For those of you who read my post the other day on the end of high fructose corn syrup (HFCS), you may be interested to know that someone from the Corn Refiners Association (CRA) responded in the comments to the post.
As a recap, the CRA is the trade group that puts out those commercials exclaiming that high fructose corn syrup is really just like sugar and should be eaten in moderation. The underlying message of these commercials is, "It's just sugar, Stupid!", with the questioning actor left blinking like a deer in headlights after being admonished for thinking otherwise.
Again, the CRA is a trade group consisting of companies like Cargill and Archer Daniels Midland and it is in their best interest to keep pumping us full of HFCS. Their subsidized monoculture GMO corn crops are dirt cheap to produce and cheaper for manufacturers to purchase (partially due to import tariffs on foreign sugar) than table sugar or other forms of sweeteners so they are pervasive in everything from soda to bread to soup.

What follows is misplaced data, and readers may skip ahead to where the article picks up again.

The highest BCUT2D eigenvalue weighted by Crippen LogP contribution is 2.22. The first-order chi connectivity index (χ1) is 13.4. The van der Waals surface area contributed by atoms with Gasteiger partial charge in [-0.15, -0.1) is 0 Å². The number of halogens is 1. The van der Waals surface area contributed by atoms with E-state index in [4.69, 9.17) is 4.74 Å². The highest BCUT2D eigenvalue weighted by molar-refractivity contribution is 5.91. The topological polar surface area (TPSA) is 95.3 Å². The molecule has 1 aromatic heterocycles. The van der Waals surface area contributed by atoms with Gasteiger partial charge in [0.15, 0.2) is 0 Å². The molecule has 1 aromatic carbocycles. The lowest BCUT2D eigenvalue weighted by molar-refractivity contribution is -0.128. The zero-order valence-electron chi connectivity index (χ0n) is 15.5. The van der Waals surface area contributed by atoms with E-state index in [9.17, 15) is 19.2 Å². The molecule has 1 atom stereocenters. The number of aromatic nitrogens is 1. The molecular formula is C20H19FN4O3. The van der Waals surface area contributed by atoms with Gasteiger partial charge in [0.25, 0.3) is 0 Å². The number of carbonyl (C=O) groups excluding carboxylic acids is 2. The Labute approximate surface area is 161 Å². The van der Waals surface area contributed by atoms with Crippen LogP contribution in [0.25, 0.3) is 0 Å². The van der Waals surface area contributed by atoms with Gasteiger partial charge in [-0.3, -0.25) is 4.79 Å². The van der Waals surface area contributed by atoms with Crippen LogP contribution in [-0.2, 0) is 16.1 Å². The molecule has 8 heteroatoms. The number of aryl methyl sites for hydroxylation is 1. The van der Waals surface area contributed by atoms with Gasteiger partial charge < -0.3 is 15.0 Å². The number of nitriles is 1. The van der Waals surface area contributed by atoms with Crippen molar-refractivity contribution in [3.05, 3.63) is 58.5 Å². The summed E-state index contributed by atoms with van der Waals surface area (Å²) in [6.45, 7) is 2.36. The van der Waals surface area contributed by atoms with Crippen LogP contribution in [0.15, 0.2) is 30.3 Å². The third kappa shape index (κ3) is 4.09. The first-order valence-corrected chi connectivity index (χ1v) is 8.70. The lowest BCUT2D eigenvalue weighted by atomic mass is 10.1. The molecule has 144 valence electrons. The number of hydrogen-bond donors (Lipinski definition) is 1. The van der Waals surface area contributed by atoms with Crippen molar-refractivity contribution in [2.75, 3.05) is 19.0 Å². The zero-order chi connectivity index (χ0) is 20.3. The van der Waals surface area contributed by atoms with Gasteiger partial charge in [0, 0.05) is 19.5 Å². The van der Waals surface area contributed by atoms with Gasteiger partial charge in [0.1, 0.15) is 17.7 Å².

Anyway, a CRA representative, Audrae Erickson, left several quotes in the comments of my post from those who felt that the Princeton study mentioned in my original post was flawed. Ms. Erickson wrapped it all up with the statement that, "Consumers are being misled into thinking that there are nutritional differences between high fructose corn syrup and sugar, when in fact they are nutritionally the same. Whether from cane, beets, or corn, a sugar is a sugar."
Well, consumers are not complete morons, even if the CRA commercials are insinuating as much. The issue is not one of nutritional similarities.
While table sugar and HFCS seem similar on the surface, how the body deals with them is where the difference lies. And that's what the Princeton study (and others) is trying to show. Not the nutritional similarities and how many calories each has.
Finally, just to throw something new on the fire, a March 2010 Duke University Medical Center study found that "increased consumption of high fructose corn syrup was associated with scarring in the liver, or fibrosis, among patients with non-alcoholic fatty liver disease (NAFLD)." Apparently, NAFLD is not uncommon in the United States, affecting almost 1/3 of the adult population.
And, I'm not even mentioning the whole mercury contamination issue with HFCS.
Check out the spoof of this CRA commercial for some real facts.